Minor funny aside: I was surprised when I grew older and learned that the Catholics had some of the worst hymnals–or they just avoided singing songs favored by Protestants. I’d grown up never hearing Martin Luther’s great hymns, or Southern Baptist standbys (Abide With Me, Nearer My God To Thee, How Great Thou Art). Those darned Catholics cheated me of part of what should be every child’s shared common cultural heritage!


      • I came later to those great hymns, too, and I love them, as well as the spirituals of the black slaves… that I’m in my dotage it’s all a lovely mix I can sing about the house, along with Panis Angelicus, Tantum Ergo, Benedictus Qui Venit In Nomine Domini…., etc..

        Liked by 1 person

        • I wish I could do that. I am a “first liner” type. That’s all I ever retain, and then come the “dum-te-dum”s. (Or, more appropriately, “dumb-te-dumb”s.).

          I tend to retain the songs my parents listened to: Mills Bros., Inkspots, Ken Dodd (!)… But i admit I don’t regret knowing all the verses to The Court of King Caractacus..


  10. Great post! I confess this made me smile and sent me on a trip back to my childhood and all those rituals and traditions that I have since relinquished. Confession as ritual was the first to go. Even as a child there were so many things that I found contradictory in the Church that did not make sense to me. What’s the point of confession if you just go out and do the same again and again? The biggest puzzle to me was that many of the priests and nuns that I knew then were some of the most un-Christian like people in my memory. They were mean to children as well as rigid and unforgiving, and now that the widespread abuse scandals have come to light it was even worse than suspected. So much for confession to induce remorse and reform.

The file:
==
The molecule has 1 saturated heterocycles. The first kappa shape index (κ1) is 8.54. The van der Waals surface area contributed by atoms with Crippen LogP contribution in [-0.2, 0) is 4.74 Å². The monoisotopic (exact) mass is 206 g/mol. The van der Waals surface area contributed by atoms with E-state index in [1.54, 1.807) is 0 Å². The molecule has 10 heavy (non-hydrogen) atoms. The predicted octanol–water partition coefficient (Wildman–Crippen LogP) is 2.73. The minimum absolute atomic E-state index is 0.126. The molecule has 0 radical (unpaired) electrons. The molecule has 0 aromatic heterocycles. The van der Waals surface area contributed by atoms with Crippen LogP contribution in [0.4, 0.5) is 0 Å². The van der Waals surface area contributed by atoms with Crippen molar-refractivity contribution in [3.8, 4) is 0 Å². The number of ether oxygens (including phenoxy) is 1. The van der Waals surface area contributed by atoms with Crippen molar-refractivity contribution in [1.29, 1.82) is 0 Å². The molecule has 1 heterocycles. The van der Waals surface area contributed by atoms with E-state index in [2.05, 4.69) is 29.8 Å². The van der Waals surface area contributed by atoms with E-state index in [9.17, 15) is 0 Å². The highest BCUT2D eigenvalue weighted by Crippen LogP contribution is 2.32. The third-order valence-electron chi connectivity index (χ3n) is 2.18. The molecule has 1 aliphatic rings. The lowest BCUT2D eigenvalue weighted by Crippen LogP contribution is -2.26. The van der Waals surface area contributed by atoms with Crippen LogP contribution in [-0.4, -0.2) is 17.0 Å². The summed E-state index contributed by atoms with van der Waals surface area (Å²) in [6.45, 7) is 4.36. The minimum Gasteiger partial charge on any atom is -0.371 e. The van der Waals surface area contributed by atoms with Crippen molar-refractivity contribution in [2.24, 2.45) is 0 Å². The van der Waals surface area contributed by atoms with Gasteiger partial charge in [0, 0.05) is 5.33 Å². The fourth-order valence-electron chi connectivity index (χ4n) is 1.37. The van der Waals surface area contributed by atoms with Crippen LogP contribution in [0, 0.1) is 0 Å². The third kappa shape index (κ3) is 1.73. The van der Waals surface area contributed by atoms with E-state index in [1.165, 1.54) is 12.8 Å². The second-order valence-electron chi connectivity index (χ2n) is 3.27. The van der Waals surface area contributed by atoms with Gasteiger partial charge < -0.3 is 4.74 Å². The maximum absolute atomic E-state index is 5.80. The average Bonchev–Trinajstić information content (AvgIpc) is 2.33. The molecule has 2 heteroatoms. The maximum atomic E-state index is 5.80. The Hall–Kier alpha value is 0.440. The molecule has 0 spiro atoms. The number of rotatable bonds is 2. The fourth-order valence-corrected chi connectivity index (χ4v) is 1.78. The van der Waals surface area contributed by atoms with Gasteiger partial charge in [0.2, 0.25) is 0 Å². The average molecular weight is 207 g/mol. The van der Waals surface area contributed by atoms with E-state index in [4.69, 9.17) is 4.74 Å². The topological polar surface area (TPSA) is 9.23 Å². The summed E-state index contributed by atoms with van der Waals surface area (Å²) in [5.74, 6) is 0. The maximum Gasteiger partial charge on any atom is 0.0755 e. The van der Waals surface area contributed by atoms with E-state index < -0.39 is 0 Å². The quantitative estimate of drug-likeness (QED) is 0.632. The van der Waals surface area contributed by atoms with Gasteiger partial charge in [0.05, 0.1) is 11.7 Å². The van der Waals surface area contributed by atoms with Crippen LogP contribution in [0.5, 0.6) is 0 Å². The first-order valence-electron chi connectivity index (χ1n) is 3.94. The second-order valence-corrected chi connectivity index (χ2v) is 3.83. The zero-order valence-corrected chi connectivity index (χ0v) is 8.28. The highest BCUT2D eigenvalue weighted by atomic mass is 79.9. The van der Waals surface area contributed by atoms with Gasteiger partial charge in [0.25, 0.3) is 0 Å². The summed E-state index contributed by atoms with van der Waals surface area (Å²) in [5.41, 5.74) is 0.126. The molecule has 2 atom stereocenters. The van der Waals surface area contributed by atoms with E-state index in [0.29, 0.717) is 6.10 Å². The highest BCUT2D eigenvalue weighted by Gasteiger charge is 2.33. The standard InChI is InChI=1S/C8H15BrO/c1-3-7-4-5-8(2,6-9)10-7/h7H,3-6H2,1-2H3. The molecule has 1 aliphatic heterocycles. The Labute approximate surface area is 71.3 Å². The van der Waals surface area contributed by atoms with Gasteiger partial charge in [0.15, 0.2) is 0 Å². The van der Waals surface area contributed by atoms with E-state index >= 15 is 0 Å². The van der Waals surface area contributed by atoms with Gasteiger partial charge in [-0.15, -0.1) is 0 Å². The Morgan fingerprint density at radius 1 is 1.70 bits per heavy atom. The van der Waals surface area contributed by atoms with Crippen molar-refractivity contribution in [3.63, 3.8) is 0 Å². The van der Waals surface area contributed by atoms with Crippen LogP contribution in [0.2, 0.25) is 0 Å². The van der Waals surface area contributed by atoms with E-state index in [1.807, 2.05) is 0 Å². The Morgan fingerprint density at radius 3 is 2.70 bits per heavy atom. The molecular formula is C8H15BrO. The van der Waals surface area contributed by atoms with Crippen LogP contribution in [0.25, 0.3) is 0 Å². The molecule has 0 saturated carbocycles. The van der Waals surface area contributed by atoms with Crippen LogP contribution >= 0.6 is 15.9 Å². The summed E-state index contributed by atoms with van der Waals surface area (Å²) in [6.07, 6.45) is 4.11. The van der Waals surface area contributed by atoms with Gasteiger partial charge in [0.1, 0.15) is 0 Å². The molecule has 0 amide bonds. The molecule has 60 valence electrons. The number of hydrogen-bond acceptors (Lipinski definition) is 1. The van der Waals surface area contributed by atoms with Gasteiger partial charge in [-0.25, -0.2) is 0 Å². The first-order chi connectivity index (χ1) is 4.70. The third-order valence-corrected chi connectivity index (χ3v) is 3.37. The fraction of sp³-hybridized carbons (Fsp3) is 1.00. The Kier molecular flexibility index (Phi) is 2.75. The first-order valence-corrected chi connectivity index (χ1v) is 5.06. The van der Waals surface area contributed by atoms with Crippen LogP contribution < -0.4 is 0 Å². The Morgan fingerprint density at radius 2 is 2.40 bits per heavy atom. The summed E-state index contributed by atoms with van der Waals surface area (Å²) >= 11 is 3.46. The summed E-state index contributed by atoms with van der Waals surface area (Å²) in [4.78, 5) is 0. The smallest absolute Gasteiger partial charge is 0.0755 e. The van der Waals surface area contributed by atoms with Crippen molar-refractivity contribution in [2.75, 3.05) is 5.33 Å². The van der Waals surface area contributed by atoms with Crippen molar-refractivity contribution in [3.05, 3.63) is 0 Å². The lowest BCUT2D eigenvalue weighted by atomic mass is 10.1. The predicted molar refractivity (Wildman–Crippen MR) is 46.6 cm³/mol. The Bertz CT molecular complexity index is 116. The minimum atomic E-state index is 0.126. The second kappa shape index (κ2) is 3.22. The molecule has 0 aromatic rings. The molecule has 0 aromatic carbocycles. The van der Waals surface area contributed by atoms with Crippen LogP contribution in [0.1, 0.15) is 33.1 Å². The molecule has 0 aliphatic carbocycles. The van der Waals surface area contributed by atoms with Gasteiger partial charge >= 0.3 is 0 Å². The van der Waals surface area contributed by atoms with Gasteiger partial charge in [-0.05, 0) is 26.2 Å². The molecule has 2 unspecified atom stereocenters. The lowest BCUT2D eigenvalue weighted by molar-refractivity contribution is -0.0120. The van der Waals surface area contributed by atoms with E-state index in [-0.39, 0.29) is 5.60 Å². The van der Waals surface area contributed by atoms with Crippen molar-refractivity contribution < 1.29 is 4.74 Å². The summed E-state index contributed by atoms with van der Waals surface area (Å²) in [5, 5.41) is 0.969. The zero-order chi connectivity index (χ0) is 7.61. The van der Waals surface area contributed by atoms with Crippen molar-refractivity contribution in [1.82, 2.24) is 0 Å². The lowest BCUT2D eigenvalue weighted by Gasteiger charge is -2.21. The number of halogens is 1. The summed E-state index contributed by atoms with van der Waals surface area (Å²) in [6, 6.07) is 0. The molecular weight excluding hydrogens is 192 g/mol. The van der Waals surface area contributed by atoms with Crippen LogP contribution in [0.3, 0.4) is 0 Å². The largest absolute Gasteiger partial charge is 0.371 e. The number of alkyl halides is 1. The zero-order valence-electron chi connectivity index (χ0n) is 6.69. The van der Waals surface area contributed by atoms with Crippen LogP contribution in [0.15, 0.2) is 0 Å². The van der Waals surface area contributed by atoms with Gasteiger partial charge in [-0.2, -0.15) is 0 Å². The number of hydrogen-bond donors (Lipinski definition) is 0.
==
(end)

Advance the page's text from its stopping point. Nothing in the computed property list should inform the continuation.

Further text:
• Thank you for the “Great”!

      Your experience is/was a common one. Mine was different. Confession made me feel good–afterward. All the nuns I ever knew were the kindest, sweetest people one could hope to meet, with one exception, and she was still kind–just not sweet. Most of the priests were tolerable, although either boring, or crazy-intense. However:

      I will say that during practice for my Confirmation, I was roughly YANKED out of line and my hands wordlessly TORN asunder and CLAPPED together by one of those kind, sweet nuns. Have you figured out why?

      What a dumb child I had proven myself to be! I was holding my hands folded in prayer the LITTLE girl way: The interlocked curled-fingers “Here’s the church, Here’s the steeple” way. (Pre-steeple, that is.) We were about to become Soldiers of God! We needed to hold our hands flat and upright, like BIG GIRLS! (Perhaps, BIG GIRLS about to JAB SATAN with our stabby, upright praying hands!! Take THAT, Satan!! Get thee behind our shiny patent-leather shoes!)

      Oh, yeah: And I did have one rigid, unforgiving priest go all apesh#t on my #ss when I questioned a minor theological point (“But if some African has never heard of Jesus, how come he’s damned?”). It is mere coincidence that THIS was the day I left the Catholic Church.


  1. A Little Boy’s Too-Big Confession | The Last Half